# Methylene “anti” Jahn-Teller effect

Yesterday a Reddit user posted a page from Morrison's Organic Chemistry in which it is said that singlet methylene is less stable than triplet methylene. Another user asked basically the same I'm asking here, as he got no answer and probably won't get any.

I'm used to see radicals (and therefore diradicals) as extremely reactive and lone pairs as stable, when not reacting in some Lewis base fashion. Also, Jahn-Teller effect explanations usually say that unpaired electrons configurations with each electron on a degenerate orbital are less stable than the paired configuration with some deformed structure, and therefore the structure deforms to "de-degenerate" the orbitals and achieve a lower energy configuration, hence the effect. What we see here is exactly the opposite, isn't it?

What is it then that makes the triplet state more stable?

• One big factor is Hund's first rule: you know this from the electron configuration of e.g. boron. I'm not sure that the JT effect is relevant here; I haven't looked too closely, but I don't think there are any degenerate orbitals under consideration. – orthocresol Jul 6 '20 at 17:14
• The specific case of the energy levels of CH2 configurations is discussed in section 8.10 of Orbital Interactions in Chemistry by Albright, Burdett and Whangbo. The small size of the p orbital and the small energy difference between the HOMO and LUMO of the singlet result in a high penalty for confining two electrons to one orbital. – Andrew Jul 6 '20 at 17:35
• orthocresol: I believe the triplet state has 2 degenerate p orbitals (each with one electron) and the degeneracy is eliminated on the singlet state, which could be the low energy state and therefore result in the Jahn-Teller effect. @Andrew, could you elaborate? I fail to understand. Is the small energy gap intended to suggest a low energy advantage in filling the homo? – peruca3d Jul 6 '20 at 21:31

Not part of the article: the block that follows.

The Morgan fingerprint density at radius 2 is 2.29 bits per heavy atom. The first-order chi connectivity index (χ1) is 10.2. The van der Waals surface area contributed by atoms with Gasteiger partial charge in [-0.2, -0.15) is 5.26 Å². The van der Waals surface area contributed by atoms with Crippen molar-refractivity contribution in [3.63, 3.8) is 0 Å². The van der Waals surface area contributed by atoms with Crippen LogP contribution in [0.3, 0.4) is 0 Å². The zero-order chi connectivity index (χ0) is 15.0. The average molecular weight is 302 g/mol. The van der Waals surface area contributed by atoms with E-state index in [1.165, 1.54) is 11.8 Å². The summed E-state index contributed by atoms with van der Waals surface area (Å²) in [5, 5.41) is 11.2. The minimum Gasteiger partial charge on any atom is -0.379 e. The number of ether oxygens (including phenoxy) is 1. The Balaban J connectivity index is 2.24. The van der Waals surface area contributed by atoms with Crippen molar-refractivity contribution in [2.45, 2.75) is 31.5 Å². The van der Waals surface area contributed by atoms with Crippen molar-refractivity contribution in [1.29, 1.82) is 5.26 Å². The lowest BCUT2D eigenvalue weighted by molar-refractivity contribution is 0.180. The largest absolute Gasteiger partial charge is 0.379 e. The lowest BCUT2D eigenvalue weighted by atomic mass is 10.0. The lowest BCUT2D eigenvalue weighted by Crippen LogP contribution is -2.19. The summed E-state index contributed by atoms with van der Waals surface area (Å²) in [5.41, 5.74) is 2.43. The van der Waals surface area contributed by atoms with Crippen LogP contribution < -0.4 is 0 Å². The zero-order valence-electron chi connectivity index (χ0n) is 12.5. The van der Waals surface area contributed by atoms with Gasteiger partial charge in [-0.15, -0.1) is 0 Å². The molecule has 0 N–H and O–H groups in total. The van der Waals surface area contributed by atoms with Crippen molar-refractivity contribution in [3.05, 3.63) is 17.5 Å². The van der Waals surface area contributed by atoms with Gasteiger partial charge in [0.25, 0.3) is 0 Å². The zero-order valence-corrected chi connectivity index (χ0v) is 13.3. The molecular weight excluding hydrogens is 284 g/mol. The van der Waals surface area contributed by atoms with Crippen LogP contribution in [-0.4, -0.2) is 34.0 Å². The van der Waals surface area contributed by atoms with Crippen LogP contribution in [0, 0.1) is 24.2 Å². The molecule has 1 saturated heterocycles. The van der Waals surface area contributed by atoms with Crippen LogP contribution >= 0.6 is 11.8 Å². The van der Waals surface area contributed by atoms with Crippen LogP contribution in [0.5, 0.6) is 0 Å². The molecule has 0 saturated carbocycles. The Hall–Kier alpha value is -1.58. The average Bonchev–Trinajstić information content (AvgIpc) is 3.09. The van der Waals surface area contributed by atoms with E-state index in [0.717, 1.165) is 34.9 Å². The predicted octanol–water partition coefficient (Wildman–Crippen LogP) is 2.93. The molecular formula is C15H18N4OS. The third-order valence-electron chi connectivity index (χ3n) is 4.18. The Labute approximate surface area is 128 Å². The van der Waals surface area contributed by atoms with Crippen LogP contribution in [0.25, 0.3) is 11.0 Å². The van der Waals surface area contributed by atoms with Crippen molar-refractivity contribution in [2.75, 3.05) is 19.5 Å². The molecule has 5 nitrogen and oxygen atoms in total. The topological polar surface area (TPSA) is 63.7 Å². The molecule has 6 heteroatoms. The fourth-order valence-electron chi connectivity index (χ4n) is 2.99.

• Triplet state is not degenerate. Bond angle is about 135 degrees. Needs to be 180 for them to be degenerate. – Andrew Jul 6 '20 at 21:57
• The Morrison reference say it is 180° for triplet and 103° for singlet. Which fits nicely into a sp and sp² carbon hybridization. – peruca3d Jul 6 '20 at 22:11

Short answer is that it requires advanced computational methods to determine which state is lower in energy, but we can rationalize the observed result by investigating the behavior of the canonical delocalized molecular orbitals of the $$\ce{CH2}$$ carbene.

What follows here is a summary of information found in chapters 7 and 8 of the second edition of Orbital Interactions in Chemistry by Albright, Burdett and Whangbo (Wiley & Sons 2013). I would encourage you to read that text for a fuller understanding.

First, let us consider the Walsh diagram of $$\ce{SH2}$$ as a representative molecule of the form $$\ce{AH2}$$, where "A" is any element. In the diagram, the vertical axis represents energy, while the horizontal axis represents the H-S-H bond angle. The shapes of the molecular orbitals at the extremes of bond angle are depicted on each side.

$\ce{SH2}$" />

Although this diagram specifically applies to $$\ce{SH2}$$, it can be considered as a qualitative representation of any $$\ce{AH2}$$ molecule.

The most important orbitals for this discussion are labeled "$$1\pi_{ux}$$" and "$$1\pi_{uy}$$" on the left side and "$$2a_1$$" and "$$b_1$$" in the middle and right side. These molecular orbitals are derived from the $$p_x$$ and $$p_y$$ orbitals of the central atom. If the H-A-H bond angle is $$180^\circ$$, then these two orbitals are equivalent in energy, i.e. degenerate.

When the bond angle is decreased, however, the $$p$$ orbital that is in the plane of the bend is lowered in energy by its interaction with the H $$s$$ orbitals. There is also a corresponding increase in energy of the lower $$1b_2$$ orbital, but its destabilization is less than the stabilization of the $$2a_1$$ orbital. This loss of orbital degeneracy coupled with a decrease in molecular symmetry is an example of a second-order Jahn-Teller distortion.

As a result, a molecule such as $$\ce{BeH2}$$, which has only four valence electrons (configuration $$(1a_1)^2(1b_2)^2$$) becomes less stable as the bond angle deviates from $$180$$, so it is linear.

As soon as we add one more electron, however, the lower energy of the now partially-filled $$2a_1$$ orbital is greater than the destabilization of the $$1b_2$$ orbital, so the molecule adopts a bent shape, as is observed for $$\ce{BH2}$$ (configuration $$(1a_1)^2(1b_2)^2(2a_1)^1$$).

Based on this simple analysis, we would predict that the methylene carbene would adopt a bent structure of configuration $$(1a_1)^2(1b_2)^2(2a_1)^2$$, i.e. a singlet.